Broadband is fat mobile bet for operators


Mobile broadband presents the largest opportunity for operator revenue growth until 2016

Mobile broadband presents the single largest opportunity for telecoms operators to claw in revenue over the next three years, according to a new report.

Forecasts from research firm, Ovum, show mobile broadband growing 19.2% annually and generating $122.9 billion in incremental revenue between 2013 and 2016. Other segments with double digit revenue growth over the next five years include public cloud, enterprise Ethernet, IPTV, and managed or hosted IP voice.

Global telecom operator revenues exceeded $2 trillion in 2012, with 60% going to mobile operators, Ovum said.

While overall revenue growth is expected to be minimal for mobile operators over the next five years, Ovum believes some segments will still have above average growth and significant incremental revenues at each level of the value chain.

'The recovery from the 2009 recession has been weak, and the ongoing global fiscal crisis continues to present a risk to the telecom industry,' commented John Lively, chief forecaster at Ovum. 'Over the next three to four years, both fixed and mobile operators will face the same fundamental challenge: to increase new sources of revenue fast enough to offset the decline in mature services.'

In the consumer segment this will involve competing with new over-the-top players as well as traditional competitors. To meet this challenge, Ovum recommends adopting consumer-services marketing approaches.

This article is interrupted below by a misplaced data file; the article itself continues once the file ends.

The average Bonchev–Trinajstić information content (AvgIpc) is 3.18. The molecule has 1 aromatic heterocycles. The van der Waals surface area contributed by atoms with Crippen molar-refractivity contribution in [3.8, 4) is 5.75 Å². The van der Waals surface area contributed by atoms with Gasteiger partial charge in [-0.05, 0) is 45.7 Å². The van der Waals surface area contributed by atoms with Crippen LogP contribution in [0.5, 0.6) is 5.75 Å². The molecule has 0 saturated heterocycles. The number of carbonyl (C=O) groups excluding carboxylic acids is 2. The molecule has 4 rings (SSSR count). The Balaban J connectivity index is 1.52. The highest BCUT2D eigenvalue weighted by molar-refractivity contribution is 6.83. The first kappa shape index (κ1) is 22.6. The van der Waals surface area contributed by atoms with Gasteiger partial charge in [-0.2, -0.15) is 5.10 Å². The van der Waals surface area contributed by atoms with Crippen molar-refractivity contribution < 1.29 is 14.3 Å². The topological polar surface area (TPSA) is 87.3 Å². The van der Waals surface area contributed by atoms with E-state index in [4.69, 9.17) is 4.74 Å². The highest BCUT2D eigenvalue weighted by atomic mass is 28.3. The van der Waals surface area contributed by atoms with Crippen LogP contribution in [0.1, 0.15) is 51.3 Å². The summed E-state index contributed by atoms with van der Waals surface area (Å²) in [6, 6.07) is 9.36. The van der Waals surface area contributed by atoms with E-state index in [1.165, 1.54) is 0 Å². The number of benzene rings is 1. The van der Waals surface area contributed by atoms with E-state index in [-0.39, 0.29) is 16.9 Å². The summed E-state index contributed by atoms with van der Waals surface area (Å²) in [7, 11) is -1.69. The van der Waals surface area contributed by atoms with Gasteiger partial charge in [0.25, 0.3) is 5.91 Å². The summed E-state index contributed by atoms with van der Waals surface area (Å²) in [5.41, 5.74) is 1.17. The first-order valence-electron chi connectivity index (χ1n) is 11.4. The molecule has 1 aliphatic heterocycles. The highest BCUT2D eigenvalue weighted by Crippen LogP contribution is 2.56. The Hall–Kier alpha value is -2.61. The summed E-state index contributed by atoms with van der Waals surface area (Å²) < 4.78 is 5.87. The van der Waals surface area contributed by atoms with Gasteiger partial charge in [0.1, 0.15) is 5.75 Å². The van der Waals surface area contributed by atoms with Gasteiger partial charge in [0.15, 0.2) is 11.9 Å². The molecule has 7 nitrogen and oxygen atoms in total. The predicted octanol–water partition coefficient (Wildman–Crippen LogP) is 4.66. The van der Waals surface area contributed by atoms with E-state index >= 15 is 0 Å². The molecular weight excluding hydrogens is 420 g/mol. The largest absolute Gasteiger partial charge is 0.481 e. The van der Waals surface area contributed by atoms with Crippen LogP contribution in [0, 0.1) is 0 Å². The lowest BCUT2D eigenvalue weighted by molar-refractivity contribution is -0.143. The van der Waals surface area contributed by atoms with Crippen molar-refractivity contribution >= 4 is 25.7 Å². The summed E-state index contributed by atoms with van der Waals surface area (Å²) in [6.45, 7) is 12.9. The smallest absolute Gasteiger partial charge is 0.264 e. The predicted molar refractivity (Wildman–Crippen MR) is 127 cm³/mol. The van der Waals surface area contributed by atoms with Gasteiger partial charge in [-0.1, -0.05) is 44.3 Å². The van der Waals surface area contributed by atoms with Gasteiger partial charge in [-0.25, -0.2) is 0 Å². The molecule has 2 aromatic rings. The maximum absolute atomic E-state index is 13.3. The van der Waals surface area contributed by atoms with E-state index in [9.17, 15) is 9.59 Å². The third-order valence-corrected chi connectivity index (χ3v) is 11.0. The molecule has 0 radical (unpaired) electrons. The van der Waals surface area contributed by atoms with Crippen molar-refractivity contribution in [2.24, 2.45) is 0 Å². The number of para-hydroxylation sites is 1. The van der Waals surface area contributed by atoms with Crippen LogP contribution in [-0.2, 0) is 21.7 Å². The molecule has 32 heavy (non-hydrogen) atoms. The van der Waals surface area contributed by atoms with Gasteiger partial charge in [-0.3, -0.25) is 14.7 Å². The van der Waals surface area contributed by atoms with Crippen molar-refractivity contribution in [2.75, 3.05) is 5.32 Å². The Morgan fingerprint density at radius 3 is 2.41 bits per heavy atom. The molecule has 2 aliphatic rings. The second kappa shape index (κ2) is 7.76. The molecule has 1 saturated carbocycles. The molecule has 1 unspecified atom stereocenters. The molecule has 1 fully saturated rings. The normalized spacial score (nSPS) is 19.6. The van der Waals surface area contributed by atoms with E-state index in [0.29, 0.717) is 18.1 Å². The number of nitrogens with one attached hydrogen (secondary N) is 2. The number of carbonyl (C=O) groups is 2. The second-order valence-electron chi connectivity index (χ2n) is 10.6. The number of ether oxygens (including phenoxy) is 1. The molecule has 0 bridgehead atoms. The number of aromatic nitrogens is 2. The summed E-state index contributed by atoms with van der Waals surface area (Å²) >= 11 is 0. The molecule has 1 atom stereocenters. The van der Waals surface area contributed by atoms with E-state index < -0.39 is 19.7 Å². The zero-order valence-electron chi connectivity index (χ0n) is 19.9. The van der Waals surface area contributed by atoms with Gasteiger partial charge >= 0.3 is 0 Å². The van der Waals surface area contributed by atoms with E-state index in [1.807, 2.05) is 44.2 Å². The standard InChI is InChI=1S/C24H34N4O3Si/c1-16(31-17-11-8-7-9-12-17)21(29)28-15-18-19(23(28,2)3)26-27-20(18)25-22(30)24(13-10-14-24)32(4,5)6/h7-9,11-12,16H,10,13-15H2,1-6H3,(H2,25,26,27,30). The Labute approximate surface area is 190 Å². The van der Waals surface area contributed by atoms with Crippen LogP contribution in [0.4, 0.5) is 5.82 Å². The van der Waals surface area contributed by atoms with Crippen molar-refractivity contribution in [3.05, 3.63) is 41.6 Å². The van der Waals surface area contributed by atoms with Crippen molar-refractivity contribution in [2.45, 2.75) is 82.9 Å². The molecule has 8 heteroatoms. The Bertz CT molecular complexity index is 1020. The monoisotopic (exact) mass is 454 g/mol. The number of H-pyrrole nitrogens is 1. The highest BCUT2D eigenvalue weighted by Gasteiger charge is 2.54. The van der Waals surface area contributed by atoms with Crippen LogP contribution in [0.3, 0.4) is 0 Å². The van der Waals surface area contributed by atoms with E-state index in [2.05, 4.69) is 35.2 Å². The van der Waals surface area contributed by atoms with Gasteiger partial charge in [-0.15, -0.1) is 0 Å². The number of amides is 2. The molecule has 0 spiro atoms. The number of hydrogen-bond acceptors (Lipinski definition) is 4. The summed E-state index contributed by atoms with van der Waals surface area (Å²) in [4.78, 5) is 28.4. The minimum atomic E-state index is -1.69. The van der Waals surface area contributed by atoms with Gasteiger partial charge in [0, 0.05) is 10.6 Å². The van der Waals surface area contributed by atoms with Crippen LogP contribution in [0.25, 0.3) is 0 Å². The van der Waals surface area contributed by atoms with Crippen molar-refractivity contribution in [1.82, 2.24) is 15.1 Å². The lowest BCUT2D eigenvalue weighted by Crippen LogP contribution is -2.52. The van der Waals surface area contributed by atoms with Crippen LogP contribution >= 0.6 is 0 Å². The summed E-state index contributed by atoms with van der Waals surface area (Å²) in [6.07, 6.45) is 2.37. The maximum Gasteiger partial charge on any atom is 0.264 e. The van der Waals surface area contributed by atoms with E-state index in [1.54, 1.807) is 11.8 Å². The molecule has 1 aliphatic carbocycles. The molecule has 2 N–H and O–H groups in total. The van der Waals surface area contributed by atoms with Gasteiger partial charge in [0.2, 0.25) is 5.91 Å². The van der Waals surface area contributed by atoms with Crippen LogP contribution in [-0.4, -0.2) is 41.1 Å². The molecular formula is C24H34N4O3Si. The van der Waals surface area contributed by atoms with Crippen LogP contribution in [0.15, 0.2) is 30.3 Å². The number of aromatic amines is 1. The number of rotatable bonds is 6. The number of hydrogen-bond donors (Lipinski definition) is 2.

For infrastructure vendors, increases in overall capital expenditures will be limited by low single digit gains in service provider revenues. To grow revenues faster than the industry average, Ovum recommends that vendors position themselves in one or more high potential product segments, such as converged packet optical, ROADMs, 40G/100G networking gear, carrier Wi-Fi, and network-related services.

Elsewhere, Ovum warns component makers to expect continued high volatility in market demand; higher highs and lower lows than their customers or end customers are experiencing.

'This can be mitigated to some degree by forming close relationships with infrastructure vendors and jointly understanding the end customers' needs and plans,' suggested Lively. 'Plus, winning a share of 40G and 100G business will be essential to avoid being left behind by competitors.'


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